Something old, something new
Many VoIP handsets and softphones use SIP signaling to register with a server and place or receive calls through a proxy. During calls, voice is digitized, encoded, compressed, and transported by RTP messages between calling and called parties (SIP user agents). Those SIP and RTP messages are exchanged over IP networks—hence the moniker Voice over IP.
Right from the get-go, this architecture inherits the same old vulnerabilities that can plague any networked application. Within the public switched telephone network, systems are trusted and insulated from outsiders. But in many VoIP deployments, user agents live outside the trusted network, requiring SIP and RTP to traverse unknown and potentially hostile territory. Furthermore, when converged IP networks support both data and VoIP, SIP user agents and servers may be readily accessible to other LAN hosts.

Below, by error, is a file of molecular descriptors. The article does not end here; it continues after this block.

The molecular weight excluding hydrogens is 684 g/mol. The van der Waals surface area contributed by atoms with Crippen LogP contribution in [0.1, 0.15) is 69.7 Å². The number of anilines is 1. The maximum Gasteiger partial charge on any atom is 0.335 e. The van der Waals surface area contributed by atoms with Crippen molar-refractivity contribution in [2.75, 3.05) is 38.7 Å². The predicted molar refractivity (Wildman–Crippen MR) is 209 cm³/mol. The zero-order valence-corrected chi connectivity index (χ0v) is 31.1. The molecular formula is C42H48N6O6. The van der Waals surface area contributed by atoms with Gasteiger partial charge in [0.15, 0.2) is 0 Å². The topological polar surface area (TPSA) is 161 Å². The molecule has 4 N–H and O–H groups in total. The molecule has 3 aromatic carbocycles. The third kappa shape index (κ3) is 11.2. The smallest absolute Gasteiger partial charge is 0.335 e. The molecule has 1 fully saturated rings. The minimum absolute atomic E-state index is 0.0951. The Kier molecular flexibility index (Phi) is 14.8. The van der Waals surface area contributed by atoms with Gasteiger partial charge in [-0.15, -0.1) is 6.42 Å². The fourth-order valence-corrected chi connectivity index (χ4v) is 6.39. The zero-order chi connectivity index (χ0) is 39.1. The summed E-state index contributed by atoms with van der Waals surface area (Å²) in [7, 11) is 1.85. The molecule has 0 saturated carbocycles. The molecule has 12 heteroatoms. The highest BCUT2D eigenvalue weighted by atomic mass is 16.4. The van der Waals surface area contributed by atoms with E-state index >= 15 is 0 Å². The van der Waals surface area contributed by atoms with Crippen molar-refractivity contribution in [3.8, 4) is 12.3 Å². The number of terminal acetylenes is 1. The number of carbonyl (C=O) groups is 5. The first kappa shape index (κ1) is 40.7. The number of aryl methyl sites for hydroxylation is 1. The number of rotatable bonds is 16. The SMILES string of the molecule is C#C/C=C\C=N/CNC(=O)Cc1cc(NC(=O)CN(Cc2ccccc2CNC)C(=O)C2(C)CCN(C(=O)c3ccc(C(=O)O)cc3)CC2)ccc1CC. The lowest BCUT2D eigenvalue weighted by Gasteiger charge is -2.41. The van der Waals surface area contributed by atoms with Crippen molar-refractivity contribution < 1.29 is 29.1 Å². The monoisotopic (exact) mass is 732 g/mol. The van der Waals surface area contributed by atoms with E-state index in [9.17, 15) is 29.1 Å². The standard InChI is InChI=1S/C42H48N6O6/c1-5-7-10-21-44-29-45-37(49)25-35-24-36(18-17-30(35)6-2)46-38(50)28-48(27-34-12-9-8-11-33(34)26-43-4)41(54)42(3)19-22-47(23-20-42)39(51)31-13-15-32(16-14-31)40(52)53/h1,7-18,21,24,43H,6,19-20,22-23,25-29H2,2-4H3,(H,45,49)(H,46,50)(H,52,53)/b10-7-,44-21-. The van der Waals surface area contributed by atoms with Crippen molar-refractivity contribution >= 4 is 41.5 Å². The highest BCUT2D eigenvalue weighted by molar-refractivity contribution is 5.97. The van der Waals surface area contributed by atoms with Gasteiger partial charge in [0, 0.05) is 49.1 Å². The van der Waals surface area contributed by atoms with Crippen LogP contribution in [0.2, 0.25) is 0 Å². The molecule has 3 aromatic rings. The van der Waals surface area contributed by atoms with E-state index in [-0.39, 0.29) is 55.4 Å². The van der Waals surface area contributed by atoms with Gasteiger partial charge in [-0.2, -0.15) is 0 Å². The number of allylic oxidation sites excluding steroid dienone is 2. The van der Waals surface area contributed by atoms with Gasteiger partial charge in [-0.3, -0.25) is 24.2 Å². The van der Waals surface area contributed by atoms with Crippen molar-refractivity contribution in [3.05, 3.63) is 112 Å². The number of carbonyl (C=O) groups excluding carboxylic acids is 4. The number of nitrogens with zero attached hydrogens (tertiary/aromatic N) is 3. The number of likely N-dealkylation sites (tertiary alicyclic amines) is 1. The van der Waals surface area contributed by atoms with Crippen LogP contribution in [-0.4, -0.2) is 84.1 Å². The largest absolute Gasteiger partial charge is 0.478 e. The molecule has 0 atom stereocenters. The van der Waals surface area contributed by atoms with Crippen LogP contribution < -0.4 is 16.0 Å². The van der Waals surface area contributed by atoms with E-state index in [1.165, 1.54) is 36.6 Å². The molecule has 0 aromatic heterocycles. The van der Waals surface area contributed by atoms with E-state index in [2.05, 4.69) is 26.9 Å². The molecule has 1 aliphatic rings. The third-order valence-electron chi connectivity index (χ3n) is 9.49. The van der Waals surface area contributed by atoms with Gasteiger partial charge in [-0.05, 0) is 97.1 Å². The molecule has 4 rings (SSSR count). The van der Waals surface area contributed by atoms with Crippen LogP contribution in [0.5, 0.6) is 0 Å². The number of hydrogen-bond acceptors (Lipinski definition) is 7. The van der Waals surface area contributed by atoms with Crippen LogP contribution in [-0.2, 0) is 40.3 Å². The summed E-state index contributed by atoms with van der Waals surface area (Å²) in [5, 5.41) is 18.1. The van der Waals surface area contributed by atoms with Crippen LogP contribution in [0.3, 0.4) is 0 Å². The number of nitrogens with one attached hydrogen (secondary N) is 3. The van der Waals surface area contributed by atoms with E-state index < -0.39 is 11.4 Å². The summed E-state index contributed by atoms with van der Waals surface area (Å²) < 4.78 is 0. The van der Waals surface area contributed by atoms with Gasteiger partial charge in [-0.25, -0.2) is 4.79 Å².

This exposure makes SIP and RTP vulnerable to network-borne attacks. For example, a hacker can flood a SIP server or proxy with REGISTER or INVITE messages, or flood a SIP client with RTP sessions, exhausting resources and making VoIP service unavailable. Or he can extract a caller’s identity from SIP messages to steal service or impersonate an authorized user. Unless RTP is encrypted (for example, by SRTP), a hacker can easily capture and reconstruct voice payload for the purposes of call eavesdropping or replay. SIP calls can also be redirected, hijacked, degraded, or disrupted altogether.
While these attack details are specific to SIP and RTP, the underlying methodologies are familiar and common to most clear-text TCP/IP protocols. As such, existing network security measures can be used to help mitigate them. For example, firewalls can protect SIP servers and applications from Denial of Service floods, while LAN authentication methods like 802.1X can deter impersonation. Extensions are often necessary to satisfy VoIP-specific demands—for example, firewalls must process RTP without undue latency or jitter, while intrusion prevention systems need SIP attack signatures. To learn more, see VOIP security appliances by Sipera, SecureLogix, and Ingate.
Uncovering SIP code vulnerabilities
While some security vulnerabilities are caused by using weakly authenticated, unencrypted protocols, others are introduced during VoIP product development.